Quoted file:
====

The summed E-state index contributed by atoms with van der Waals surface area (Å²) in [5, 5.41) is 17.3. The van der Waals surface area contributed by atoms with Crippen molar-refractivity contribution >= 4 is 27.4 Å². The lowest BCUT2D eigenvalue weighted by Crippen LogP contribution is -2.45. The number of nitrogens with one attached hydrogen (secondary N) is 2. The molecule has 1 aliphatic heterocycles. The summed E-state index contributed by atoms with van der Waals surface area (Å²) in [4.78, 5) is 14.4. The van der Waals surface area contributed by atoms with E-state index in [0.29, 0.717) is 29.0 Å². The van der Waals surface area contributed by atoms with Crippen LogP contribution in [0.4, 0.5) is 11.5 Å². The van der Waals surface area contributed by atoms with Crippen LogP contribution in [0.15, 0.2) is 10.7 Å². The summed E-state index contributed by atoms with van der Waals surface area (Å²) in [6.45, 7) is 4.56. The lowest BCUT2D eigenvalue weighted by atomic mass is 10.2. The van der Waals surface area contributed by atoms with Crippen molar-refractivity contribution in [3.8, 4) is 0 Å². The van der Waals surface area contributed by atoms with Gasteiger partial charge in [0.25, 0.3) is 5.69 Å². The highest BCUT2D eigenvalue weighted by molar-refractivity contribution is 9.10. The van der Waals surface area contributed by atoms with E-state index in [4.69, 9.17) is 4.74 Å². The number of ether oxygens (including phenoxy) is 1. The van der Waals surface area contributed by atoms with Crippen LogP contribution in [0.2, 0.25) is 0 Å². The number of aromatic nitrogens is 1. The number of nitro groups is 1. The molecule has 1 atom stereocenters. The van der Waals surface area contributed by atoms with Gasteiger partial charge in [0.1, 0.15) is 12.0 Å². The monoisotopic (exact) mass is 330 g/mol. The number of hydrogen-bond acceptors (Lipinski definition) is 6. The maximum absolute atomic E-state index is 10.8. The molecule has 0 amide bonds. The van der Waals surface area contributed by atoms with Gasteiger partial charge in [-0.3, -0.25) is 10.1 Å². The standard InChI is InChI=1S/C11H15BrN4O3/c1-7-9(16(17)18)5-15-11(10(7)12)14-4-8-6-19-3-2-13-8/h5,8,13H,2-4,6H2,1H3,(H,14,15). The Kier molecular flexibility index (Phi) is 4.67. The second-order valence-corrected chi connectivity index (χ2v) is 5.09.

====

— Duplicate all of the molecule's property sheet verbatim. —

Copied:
The summed E-state index contributed by atoms with van der Waals surface area (Å²) in [5, 5.41) is 17.3. The van der Waals surface area contributed by atoms with Crippen molar-refractivity contribution >= 4 is 27.4 Å². The lowest BCUT2D eigenvalue weighted by Crippen LogP contribution is -2.45. The number of nitrogens with one attached hydrogen (secondary N) is 2. The molecule has 1 aliphatic heterocycles. The summed E-state index contributed by atoms with van der Waals surface area (Å²) in [4.78, 5) is 14.4. The van der Waals surface area contributed by atoms with E-state index in [0.29, 0.717) is 29.0 Å². The van der Waals surface area contributed by atoms with Crippen LogP contribution in [0.4, 0.5) is 11.5 Å². The van der Waals surface area contributed by atoms with Crippen LogP contribution in [0.15, 0.2) is 10.7 Å². The summed E-state index contributed by atoms with van der Waals surface area (Å²) in [6.45, 7) is 4.56. The lowest BCUT2D eigenvalue weighted by atomic mass is 10.2. The van der Waals surface area contributed by atoms with Crippen molar-refractivity contribution in [3.8, 4) is 0 Å². The van der Waals surface area contributed by atoms with Gasteiger partial charge in [0.25, 0.3) is 5.69 Å². The highest BCUT2D eigenvalue weighted by molar-refractivity contribution is 9.10. The van der Waals surface area contributed by atoms with E-state index in [4.69, 9.17) is 4.74 Å². The number of ether oxygens (including phenoxy) is 1. The van der Waals surface area contributed by atoms with Crippen LogP contribution in [0.2, 0.25) is 0 Å². The number of aromatic nitrogens is 1. The number of nitro groups is 1. The molecule has 1 atom stereocenters. The van der Waals surface area contributed by atoms with Gasteiger partial charge in [0.1, 0.15) is 12.0 Å². The monoisotopic (exact) mass is 330 g/mol. The number of hydrogen-bond acceptors (Lipinski definition) is 6. The maximum absolute atomic E-state index is 10.8. The molecule has 0 amide bonds. The van der Waals surface area contributed by atoms with Gasteiger partial charge in [-0.3, -0.25) is 10.1 Å². The standard InChI is InChI=1S/C11H15BrN4O3/c1-7-9(16(17)18)5-15-11(10(7)12)14-4-8-6-19-3-2-13-8/h5,8,13H,2-4,6H2,1H3,(H,14,15). The Kier molecular flexibility index (Phi) is 4.67. The second-order valence-corrected chi connectivity index (χ2v) is 5.09.